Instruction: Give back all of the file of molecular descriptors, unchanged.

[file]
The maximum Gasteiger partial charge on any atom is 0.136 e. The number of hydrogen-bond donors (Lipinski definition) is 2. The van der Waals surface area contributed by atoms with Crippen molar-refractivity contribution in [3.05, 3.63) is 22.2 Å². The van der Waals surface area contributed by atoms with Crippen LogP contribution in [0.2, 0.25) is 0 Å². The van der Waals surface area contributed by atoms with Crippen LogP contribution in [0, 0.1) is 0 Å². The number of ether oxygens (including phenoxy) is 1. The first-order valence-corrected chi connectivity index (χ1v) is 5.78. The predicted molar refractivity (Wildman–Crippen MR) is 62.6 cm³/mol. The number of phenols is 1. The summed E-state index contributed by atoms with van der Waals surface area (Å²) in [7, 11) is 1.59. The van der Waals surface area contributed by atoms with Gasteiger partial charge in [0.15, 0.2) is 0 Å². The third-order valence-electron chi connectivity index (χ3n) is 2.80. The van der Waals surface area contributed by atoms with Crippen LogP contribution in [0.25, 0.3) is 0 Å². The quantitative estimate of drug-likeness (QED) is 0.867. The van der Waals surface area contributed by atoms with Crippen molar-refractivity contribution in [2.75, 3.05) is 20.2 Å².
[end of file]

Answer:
The maximum Gasteiger partial charge on any atom is 0.136 e. The number of hydrogen-bond donors (Lipinski definition) is 2. The van der Waals surface area contributed by atoms with Crippen molar-refractivity contribution in [3.05, 3.63) is 22.2 Å². The van der Waals surface area contributed by atoms with Crippen LogP contribution in [0.2, 0.25) is 0 Å². The van der Waals surface area contributed by atoms with Crippen LogP contribution in [0, 0.1) is 0 Å². The number of ether oxygens (including phenoxy) is 1. The first-order valence-corrected chi connectivity index (χ1v) is 5.78. The predicted molar refractivity (Wildman–Crippen MR) is 62.6 cm³/mol. The number of phenols is 1. The summed E-state index contributed by atoms with van der Waals surface area (Å²) in [7, 11) is 1.59. The van der Waals surface area contributed by atoms with Gasteiger partial charge in [0.15, 0.2) is 0 Å². The third-order valence-electron chi connectivity index (χ3n) is 2.80. The van der Waals surface area contributed by atoms with Crippen LogP contribution in [0.25, 0.3) is 0 Å². The quantitative estimate of drug-likeness (QED) is 0.867. The van der Waals surface area contributed by atoms with Crippen molar-refractivity contribution in [2.75, 3.05) is 20.2 Å².